5. Freshwater snails are infected by miracidia, a necessary step in the production of cercariae and infection of humans.

A 32-year-old man was evaluated for a lesion of the urinary bladder. He had been well until 16 months earlier. Soon after returning from a 1-week vacation in Malawi, he had an episode of perineal pain associated with painful ejaculation and brown-colored ejaculate. His condition improved after treatment with ciprofloxacin. Four months before the evaluation, this patient had begun experiencing urinary frequency, with intermittent passage of small blood clots in the urine. His symptoms failed to improve on ciprofloxacin treatment. An epidemiologic history noted frequent travel outside the United States.

Most recently, the man had traveled to Malawi with his wife. While there, he had repeatedly swum in a lake that he was assured was “safe.” A laboratory workup showed a normal peripheral white blood cell count and differential. Urinalysis confirmed hematuria. Cytology found no malignant cells. A urogram and ultrasound demonstrated a round structure, 8x 10 mm in diameter, adherent to the bladder wall.

Cystoscopic examination disclosed multiple, slightly raised, polypoid lesions that were less than 5 mm in diameter. The lesions were erythe-matous, with focal yellow areas. Low-power microscopic examination of material from a bladder biopsy revealed a polypoid inflammatory lesion of the bladder mucosa with dense inflammatory infiltrate surrounding clusters of eggs in the submucosa.

At higher magnification, the granulomas were found to contain clusters of helminthic eggs surrounded by epithelioid histio-cytes, chronic inflammatory cells, and eosinophils. The eggs were oval and had a terminal spine characteristic ofS. haematobium. The man’s wife was subsequently examined, and Schistosoma eggs were found in her urine. Both were treated with praziquantel, and the eggs disappeared from both patients’urine.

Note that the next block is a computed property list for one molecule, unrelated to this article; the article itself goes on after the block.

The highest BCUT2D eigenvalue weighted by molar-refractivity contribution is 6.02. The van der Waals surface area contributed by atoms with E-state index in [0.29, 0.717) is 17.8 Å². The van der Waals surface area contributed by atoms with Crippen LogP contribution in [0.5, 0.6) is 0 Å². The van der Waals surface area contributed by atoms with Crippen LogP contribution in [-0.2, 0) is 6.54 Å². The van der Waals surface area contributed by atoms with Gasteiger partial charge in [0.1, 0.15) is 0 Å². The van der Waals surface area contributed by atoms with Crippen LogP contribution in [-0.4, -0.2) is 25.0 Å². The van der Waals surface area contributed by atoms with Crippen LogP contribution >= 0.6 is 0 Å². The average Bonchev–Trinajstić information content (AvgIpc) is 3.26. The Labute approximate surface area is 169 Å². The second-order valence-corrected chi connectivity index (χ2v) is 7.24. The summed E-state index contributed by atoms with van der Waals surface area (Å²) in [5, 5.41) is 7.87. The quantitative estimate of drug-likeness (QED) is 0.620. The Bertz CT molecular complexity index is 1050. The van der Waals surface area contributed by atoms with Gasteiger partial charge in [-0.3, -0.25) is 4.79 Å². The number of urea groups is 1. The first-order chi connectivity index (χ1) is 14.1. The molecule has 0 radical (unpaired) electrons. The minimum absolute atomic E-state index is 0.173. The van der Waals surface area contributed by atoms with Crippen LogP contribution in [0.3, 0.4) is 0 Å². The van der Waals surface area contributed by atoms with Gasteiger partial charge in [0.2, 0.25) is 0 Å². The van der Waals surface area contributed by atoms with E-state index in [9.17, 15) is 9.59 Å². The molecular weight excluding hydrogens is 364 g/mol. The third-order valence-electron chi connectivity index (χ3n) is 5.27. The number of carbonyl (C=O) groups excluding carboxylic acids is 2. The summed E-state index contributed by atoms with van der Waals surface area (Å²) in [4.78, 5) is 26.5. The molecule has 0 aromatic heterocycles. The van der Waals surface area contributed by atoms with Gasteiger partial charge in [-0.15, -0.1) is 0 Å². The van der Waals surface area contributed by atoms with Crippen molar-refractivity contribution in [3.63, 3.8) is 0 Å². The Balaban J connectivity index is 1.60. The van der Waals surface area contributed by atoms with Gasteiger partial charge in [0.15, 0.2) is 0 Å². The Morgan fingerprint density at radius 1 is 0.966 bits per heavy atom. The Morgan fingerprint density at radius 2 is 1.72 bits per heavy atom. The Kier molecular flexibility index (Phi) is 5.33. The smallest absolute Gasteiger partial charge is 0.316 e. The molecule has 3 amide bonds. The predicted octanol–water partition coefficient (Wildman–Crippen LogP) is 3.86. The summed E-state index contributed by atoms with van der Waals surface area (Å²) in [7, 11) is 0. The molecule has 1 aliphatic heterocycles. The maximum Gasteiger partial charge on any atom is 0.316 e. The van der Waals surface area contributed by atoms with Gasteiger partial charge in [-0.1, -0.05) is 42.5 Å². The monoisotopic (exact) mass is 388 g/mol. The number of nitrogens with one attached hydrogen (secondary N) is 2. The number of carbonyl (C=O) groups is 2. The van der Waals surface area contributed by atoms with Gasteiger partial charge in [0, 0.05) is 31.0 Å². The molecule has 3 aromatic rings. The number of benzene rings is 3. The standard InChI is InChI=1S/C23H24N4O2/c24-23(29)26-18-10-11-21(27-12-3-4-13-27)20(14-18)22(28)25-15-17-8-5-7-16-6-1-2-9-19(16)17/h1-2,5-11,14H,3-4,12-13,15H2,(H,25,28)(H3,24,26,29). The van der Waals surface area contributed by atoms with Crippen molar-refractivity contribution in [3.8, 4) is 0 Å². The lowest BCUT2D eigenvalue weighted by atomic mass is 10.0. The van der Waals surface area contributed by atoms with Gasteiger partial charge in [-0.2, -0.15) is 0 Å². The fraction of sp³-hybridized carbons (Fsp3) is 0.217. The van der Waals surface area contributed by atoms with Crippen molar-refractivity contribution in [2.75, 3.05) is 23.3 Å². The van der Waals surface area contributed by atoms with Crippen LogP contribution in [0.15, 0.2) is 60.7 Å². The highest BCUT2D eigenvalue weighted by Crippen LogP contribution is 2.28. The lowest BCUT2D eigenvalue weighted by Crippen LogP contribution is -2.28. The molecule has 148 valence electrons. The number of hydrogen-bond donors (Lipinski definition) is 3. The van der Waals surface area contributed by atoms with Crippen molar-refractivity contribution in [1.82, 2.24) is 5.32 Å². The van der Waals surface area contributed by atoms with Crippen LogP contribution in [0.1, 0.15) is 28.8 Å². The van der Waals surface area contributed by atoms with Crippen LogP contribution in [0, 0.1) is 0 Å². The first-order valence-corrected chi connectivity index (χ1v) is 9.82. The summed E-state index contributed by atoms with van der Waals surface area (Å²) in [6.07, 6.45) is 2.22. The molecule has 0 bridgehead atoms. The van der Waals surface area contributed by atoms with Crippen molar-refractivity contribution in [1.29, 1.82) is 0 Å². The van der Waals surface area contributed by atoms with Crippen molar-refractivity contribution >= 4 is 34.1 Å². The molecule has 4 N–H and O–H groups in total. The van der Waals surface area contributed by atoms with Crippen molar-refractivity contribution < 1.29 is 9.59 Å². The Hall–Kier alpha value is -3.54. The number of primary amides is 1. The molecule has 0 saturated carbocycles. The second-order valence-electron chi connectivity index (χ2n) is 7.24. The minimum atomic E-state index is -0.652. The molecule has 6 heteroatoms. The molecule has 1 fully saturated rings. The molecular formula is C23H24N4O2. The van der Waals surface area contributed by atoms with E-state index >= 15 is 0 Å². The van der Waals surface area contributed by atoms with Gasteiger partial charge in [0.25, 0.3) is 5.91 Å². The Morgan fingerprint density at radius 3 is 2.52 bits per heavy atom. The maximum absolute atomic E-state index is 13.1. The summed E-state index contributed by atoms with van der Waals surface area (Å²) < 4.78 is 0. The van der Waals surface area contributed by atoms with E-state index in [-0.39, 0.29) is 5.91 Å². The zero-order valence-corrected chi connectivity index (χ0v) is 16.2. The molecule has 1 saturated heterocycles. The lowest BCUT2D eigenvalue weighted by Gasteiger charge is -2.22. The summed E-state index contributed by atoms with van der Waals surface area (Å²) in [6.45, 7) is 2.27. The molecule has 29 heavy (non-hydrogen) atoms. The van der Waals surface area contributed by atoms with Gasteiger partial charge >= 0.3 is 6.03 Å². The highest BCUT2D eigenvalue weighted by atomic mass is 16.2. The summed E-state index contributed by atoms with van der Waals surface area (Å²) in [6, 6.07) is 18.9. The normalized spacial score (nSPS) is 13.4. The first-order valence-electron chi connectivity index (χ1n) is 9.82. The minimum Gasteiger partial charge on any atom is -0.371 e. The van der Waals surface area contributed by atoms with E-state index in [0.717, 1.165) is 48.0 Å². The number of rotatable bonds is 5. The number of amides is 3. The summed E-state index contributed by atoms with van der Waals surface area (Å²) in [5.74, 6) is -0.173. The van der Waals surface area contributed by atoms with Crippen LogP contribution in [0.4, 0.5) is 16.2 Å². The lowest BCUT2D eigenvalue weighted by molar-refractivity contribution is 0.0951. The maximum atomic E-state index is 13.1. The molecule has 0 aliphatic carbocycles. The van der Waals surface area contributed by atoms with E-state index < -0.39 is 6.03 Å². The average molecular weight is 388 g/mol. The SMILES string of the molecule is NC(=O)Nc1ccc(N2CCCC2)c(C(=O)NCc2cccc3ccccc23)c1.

Clinical Presentation

The three stages of the disease correspond to the life cycle of the parasite in the human host. The first stage occurs at the time of penetration and is commonly termed “swimmer’s itch.” A very itchy macular papular rash develops within 24 hours of the cercariae penetrating the skin. The lesions spontaneously resolve as the organisms spread to the bloodstream. An avian schistosome is also able to penetrate the skin, but it is not capable of entering the bloodstream. This benign form of swimmer’s itch is common in the Great Lakes of the north-central United States and in freshwater lakes in Europe.

The second stage of clinical disease occurs 4 to 8 weeks later, when the worms mature and begin releasing eggs. Patients develop a serum-sickness-like syndrome as they react with elevated levels of immunoglobulin E and peripheral eosinophilia to egg antigens. Fever, headache, cough, chills, and sweating are accompanied by lymphadenopathy and hepatosplenomegaly. This clinical constellation has been called “Katayama fever” and is most commonly associated with S. japonicum. The symptoms usually resolve spontaneously, but in heavy infections, this acute reaction can be fatal. The third, chronic, stage results from granulomatous reactions to egg deposition in the intestine, liver, bladder, and (less commonly) the lung and Central nervous system.